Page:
Travel as far north and as far east as you can in Scotland and you will find yourself in the county of Caithness, famous for John O’Groats, the geographic opposite of Land’s End in Cornwall and home to the embarkation point for the Gills Bay ferry to Orkney. Orkney is a diving mecca, thanks to the wrecks of 74 German First World War ships, scuttled by their own crews to avoid passing in to British hands. Perhaps less well known are the dive sites on the mainland which dot the rugged coastline between the area’s two largest towns, Thurso and Wick. A visit to these remote bays and harbours is highly recommended, even for those with an aversion to submersion; as well as underwater wonders they offer beautiful views, walking trails and wildlife spotting a plenty.
Staxigoe is two miles north east of Wick, roughly five and a half hours drive from either Edinburgh or Glasgow. Its name comes from Old Norse and means inlet of the stack, referring to the large rocky pinnacle that sits in the middle of the harbour.
Divers enter the water from the shore, following a slipway and, keeping the rocks on their right on the way out, and on their left on the way back, can while away a happy 40 minutes to an hour exploring the crevasses of the stack and the creatures that live there.
Scarfskerry is the most northerly settlement on mainland Scotland, on the coast between Thurso and the ferry terminal. Its name is also Old Norse, meaning Cormorants’ Rock. Another shore dive, access is easy, with divers simply stepping off the end of the slipway at high tide. Here, if you can find it amongst the kelp, lies the wreck of the SS Linkmoor which went down in 1930, all lives saved. The fishing industry is waning here and any boats you encounter are likely to be watching for wildlife; seals, dolphins, seabirds are all found here. We were lucky enough to spot a basking shark from the shore during our time at the site in early June.
The natural harbour of Portskerra is hiding a secret, a sea arch or tunnel that connects the calm inner bay to the sea beyond. The entrance can be found in the right hand arm of horseshoe shaped bay near to the end of the reef. Care should be taken when entering the tunnel as the current can be strong, particularly when the sea is rougher than the water in the harbour. Lots of sea life makes the tunnel its home and during May and June Dogfish (also known as Catsharks and pictured below) come here to breed.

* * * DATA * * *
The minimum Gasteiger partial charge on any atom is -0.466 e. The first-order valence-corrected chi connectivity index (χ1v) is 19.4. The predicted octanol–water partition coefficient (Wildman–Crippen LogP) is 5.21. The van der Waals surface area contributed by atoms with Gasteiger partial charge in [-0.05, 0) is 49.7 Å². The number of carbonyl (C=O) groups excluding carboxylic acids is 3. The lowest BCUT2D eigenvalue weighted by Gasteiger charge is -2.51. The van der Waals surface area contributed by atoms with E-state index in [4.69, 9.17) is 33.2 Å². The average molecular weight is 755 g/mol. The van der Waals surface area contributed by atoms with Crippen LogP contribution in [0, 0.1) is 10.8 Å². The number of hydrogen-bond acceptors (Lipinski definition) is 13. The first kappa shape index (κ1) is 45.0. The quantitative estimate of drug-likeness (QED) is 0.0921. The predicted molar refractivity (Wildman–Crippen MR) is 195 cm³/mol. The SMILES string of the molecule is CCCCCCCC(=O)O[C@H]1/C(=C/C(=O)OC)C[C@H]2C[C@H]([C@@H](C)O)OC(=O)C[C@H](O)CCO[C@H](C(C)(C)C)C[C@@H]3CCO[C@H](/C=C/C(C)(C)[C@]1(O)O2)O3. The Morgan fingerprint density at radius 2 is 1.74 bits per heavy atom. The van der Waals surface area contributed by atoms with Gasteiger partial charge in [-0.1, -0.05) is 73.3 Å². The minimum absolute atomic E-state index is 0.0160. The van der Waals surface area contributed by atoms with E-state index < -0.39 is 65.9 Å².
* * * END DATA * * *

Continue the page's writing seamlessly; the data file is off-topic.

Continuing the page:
Of the sites we visited, Papigoe is the least attractive to non-divers. It is accessed through a housing estate on the outskirts of Wick where the road ends abruptly at a steep cliff. The scramble down is steep and quite difficult even without carrying diving equipment. Multiple trips will be needed to and from your car will be needed, don’t be tempted to overload yourself. It’s also advisable to stop and gather your breath before entering the water, otherwise you’ll have sucked your air supply dry in no time.
Papigoe is worth all the effort. The series of gullies are full of life and some interesting rock formations, including some small caves and a narrow ‘window’ opening. The dive is not particularly deep, meaning that there is lots of light for photography, although a good flash system always helps.
This post is an introduction to the sites only. You should always research any new sites thoroughly in advance; if there is a local dive centre or club they will have valuable tips and may be able to provide services of a guide. Always dive within your qualification and experience. Never dive alone. Having shore cover present is always preferable but if diving in a pair without it make sure someone knows where you are and check in with them before and after. Always check the weather and the tide and don’t be afraid to cancel if the conditions are not right, or you feel unwell or uncertain.
For the previous post in the series click here. Our next stop on this insider’s tour of Scotland will be the history packed island of Orkney.